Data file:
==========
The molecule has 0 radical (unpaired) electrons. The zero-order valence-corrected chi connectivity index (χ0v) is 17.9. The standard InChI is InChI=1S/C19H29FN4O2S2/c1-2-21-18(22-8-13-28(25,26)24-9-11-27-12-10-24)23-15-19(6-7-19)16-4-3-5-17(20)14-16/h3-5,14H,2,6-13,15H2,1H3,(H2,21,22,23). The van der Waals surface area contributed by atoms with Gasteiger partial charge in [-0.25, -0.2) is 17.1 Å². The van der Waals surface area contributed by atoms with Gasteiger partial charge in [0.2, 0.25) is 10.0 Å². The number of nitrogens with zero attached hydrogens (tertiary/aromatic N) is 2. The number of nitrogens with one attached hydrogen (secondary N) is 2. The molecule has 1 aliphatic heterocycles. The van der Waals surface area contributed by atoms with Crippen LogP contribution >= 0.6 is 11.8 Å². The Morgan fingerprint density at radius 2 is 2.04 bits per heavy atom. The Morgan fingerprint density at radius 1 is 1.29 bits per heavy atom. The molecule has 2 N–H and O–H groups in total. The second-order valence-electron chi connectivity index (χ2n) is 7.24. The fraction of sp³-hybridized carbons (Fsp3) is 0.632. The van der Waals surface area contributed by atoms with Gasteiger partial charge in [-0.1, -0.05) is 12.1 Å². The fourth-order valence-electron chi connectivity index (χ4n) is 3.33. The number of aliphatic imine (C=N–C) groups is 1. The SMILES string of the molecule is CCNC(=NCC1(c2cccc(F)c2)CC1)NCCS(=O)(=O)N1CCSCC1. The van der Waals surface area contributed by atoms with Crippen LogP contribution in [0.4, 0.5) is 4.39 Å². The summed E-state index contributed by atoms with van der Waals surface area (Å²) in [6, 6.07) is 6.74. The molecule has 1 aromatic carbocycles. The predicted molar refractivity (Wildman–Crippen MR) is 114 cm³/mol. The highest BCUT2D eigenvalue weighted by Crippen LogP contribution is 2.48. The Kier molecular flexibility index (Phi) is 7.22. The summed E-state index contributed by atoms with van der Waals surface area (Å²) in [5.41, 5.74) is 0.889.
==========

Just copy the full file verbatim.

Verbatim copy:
The molecule has 0 radical (unpaired) electrons. The zero-order valence-corrected chi connectivity index (χ0v) is 17.9. The standard InChI is InChI=1S/C19H29FN4O2S2/c1-2-21-18(22-8-13-28(25,26)24-9-11-27-12-10-24)23-15-19(6-7-19)16-4-3-5-17(20)14-16/h3-5,14H,2,6-13,15H2,1H3,(H2,21,22,23). The van der Waals surface area contributed by atoms with Gasteiger partial charge in [-0.25, -0.2) is 17.1 Å². The van der Waals surface area contributed by atoms with Gasteiger partial charge in [0.2, 0.25) is 10.0 Å². The number of nitrogens with zero attached hydrogens (tertiary/aromatic N) is 2. The number of nitrogens with one attached hydrogen (secondary N) is 2. The molecule has 1 aliphatic heterocycles. The van der Waals surface area contributed by atoms with Crippen LogP contribution >= 0.6 is 11.8 Å². The Morgan fingerprint density at radius 2 is 2.04 bits per heavy atom. The Morgan fingerprint density at radius 1 is 1.29 bits per heavy atom. The molecule has 2 N–H and O–H groups in total. The second-order valence-electron chi connectivity index (χ2n) is 7.24. The fraction of sp³-hybridized carbons (Fsp3) is 0.632. The van der Waals surface area contributed by atoms with Gasteiger partial charge in [-0.1, -0.05) is 12.1 Å². The fourth-order valence-electron chi connectivity index (χ4n) is 3.33. The number of aliphatic imine (C=N–C) groups is 1. The SMILES string of the molecule is CCNC(=NCC1(c2cccc(F)c2)CC1)NCCS(=O)(=O)N1CCSCC1. The van der Waals surface area contributed by atoms with Crippen LogP contribution in [0.4, 0.5) is 4.39 Å². The summed E-state index contributed by atoms with van der Waals surface area (Å²) in [6, 6.07) is 6.74. The molecule has 1 aromatic carbocycles. The predicted molar refractivity (Wildman–Crippen MR) is 114 cm³/mol. The highest BCUT2D eigenvalue weighted by Crippen LogP contribution is 2.48. The Kier molecular flexibility index (Phi) is 7.22. The summed E-state index contributed by atoms with van der Waals surface area (Å²) in [5.41, 5.74) is 0.889.